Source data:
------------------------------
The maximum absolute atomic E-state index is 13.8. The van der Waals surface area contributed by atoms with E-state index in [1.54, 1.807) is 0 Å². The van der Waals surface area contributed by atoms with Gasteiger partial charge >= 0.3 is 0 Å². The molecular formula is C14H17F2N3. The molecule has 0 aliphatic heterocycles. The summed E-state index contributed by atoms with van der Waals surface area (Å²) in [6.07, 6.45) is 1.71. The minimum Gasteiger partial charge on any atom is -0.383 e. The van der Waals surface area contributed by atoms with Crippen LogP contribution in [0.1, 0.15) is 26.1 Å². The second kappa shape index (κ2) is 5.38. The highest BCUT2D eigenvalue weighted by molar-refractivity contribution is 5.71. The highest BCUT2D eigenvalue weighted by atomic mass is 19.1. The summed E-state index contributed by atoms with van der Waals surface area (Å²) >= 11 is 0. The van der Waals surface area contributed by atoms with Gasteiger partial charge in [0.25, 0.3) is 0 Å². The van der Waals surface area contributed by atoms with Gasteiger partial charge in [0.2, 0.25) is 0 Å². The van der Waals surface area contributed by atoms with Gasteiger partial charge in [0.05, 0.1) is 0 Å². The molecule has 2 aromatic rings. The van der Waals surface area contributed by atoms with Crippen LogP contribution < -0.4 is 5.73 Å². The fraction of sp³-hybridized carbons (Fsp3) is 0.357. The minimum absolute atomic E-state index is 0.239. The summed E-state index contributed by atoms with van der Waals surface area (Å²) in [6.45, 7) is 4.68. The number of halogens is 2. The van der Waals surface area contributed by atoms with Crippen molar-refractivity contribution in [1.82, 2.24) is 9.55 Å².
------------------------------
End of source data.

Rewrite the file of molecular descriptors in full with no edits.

The maximum absolute atomic E-state index is 13.8. The van der Waals surface area contributed by atoms with E-state index in [1.54, 1.807) is 0 Å². The van der Waals surface area contributed by atoms with Gasteiger partial charge >= 0.3 is 0 Å². The molecular formula is C14H17F2N3. The molecule has 0 aliphatic heterocycles. The summed E-state index contributed by atoms with van der Waals surface area (Å²) in [6.07, 6.45) is 1.71. The minimum Gasteiger partial charge on any atom is -0.383 e. The van der Waals surface area contributed by atoms with Crippen LogP contribution in [0.1, 0.15) is 26.1 Å². The second kappa shape index (κ2) is 5.38. The highest BCUT2D eigenvalue weighted by molar-refractivity contribution is 5.71. The highest BCUT2D eigenvalue weighted by atomic mass is 19.1. The summed E-state index contributed by atoms with van der Waals surface area (Å²) >= 11 is 0. The van der Waals surface area contributed by atoms with Gasteiger partial charge in [0.25, 0.3) is 0 Å². The van der Waals surface area contributed by atoms with Gasteiger partial charge in [0.2, 0.25) is 0 Å². The van der Waals surface area contributed by atoms with Gasteiger partial charge in [0.05, 0.1) is 0 Å². The molecule has 2 aromatic rings. The van der Waals surface area contributed by atoms with Crippen LogP contribution < -0.4 is 5.73 Å². The fraction of sp³-hybridized carbons (Fsp3) is 0.357. The minimum absolute atomic E-state index is 0.239. The summed E-state index contributed by atoms with van der Waals surface area (Å²) in [6.45, 7) is 4.68. The number of halogens is 2. The van der Waals surface area contributed by atoms with Crippen molar-refractivity contribution in [1.82, 2.24) is 9.55 Å².